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The time taken to confirm a diagnosis of suspected cancer may be reduced in a new approach by Health Technology Wales. 

Patients in Wales could benefit from a new approach which reduces time taken to diagnose cancer, and saves money for the NHS. 

Having completed their appraisal (named “pharyngolaryngeal biopsy under local anaesthesia for people with suspected head and neck cancer in the outpatient setting”), Health Technology Wales announced the positive result. 


The topic, proposed by Olympus, has been undergoing full appraisal since late 2021, following the publication of a Topic Exploration Report.

Overall, the panel concluded that outpatient biopsy under local anaesthetic should be recommended for routine adoption as a first step in the diagnostic pathway for head and neck cancer in appropriate and consenting patients, since it has the potential to reduce the time to diagnosis and treatment for some patients with cancer.

Wales cancer cases

In Wales, there are around 500 new cases of head and neck cancers reported each year. 

Before the COVID-19 pandemic, around 800 patients each year underwent a pharyngolaryngeal biopsy procedure under general anaesthetic in an operating theatre across Wales. 

Many of these patients could now benefit from this new approach, which reduces their wait for a confirmed diagnosis and, where positive, can reduce their time to treatment commencing.

Health Technology Wales found that the time between consultation and diagnosis could be reduced, on average, by more than two weeks (15.5 days).

The Health Technology Wales guidance states:

 “The evidence supports the adoption of pharyngolaryngeal biopsy under local anaesthesia to confirm, but not to rule out, a diagnosis of head and neck cancer.

“This procedure can be done in an outpatient setting and avoids the need for inpatient care and general anaesthesia. 

“A positive result has the potential to accelerate the initiation of treatment, but a negative result should be followed by a second biopsy in an operating theatre under general anaesthesia.

“Economic modelling estimates that there is the potential for cost saving through the use of pharyngolaryngeal biopsy under local anaesthesia rather than in a theatre environment under general anaesthesia and that this is a cost-effective procedure.”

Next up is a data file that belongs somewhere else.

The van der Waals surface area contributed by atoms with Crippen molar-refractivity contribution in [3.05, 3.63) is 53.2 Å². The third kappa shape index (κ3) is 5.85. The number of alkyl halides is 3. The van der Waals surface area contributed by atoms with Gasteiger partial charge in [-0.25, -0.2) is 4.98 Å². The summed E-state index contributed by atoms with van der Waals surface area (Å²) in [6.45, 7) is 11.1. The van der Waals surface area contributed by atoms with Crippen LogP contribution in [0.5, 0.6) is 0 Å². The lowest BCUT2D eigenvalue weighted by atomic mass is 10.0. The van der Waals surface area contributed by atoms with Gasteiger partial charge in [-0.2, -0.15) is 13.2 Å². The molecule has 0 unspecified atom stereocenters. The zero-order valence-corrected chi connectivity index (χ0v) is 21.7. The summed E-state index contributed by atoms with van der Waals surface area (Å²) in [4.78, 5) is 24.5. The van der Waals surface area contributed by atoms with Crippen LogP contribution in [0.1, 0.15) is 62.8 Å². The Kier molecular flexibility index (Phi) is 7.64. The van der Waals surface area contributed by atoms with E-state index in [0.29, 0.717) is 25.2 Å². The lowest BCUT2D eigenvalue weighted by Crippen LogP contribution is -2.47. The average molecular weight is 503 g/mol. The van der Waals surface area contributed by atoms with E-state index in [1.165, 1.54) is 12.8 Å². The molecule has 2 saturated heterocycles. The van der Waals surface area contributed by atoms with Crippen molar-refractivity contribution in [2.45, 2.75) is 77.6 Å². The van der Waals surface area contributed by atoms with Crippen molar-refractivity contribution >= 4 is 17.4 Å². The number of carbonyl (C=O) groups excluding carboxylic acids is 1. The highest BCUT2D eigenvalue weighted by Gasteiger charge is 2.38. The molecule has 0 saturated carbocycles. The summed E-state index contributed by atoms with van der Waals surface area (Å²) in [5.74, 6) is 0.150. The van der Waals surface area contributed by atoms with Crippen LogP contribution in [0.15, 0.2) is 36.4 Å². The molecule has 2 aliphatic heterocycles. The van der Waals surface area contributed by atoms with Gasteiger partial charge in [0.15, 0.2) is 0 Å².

Dr Susan Myles, Director of Health Technology Wales, said: “Health Technology Wales produces national guidance on the use of non-medicine health technologies in Wales. Our aim is to drive improvements in population health and social care.

“We looked for evidence on the effectiveness of pharyngolaryngeal biopsies in the outpatient setting for people with suspected head and neck cancer after the topic was submitted to us by Olympus.

“The evidence showed that pharyngolaryngeal biopsies can be done under local anaesthetic without needing to wait for a surgery slot, which could lead to a quicker diagnosis of cancer, and could allow for quicker treatment.

Our guidance concludes that the evidence supports the adoption of pharyngolaryngeal biopsy under local anaesthesia to confirm, but not to rule out, a diagnosis of head and neck cancer.”

Early detection and diagnosis, alongside timely intervention, is essential for improving outcomes for suspected cancer patients. 

“The NHS in Wales has faced a challenge with timely intervention in recent times for patients on the suspected cancer pathway. The publication of this guidance can provide Local Health Boards with an opportunity to reduce the time between suspicion and first treatment by aiding in a quicker diagnosis.

 Alex Zervakis, general manager, Health Economics & Market Access, Olympus UK & Ireland, added: “We are absolutely delighted with the outcome of this appraisal. It’s fantastic to see how technology has the potential to enable more timely care for patients and help drive down costs for the NHS.

“We hope to see strong adoption of this new approach across Wales, enabling many patients to benefit from a faster diagnosis and quicker access to treatment.”

Health Technology Wales (HTW) research and evaluate the best available clinical and cost-effectiveness evidence about a health technology.

Read more about the Health Technology Appraisal (HTA) process here.   

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  1. Pingback: Irish oncology care platform teams up with NCCN to develop digital tool - Health Tech World

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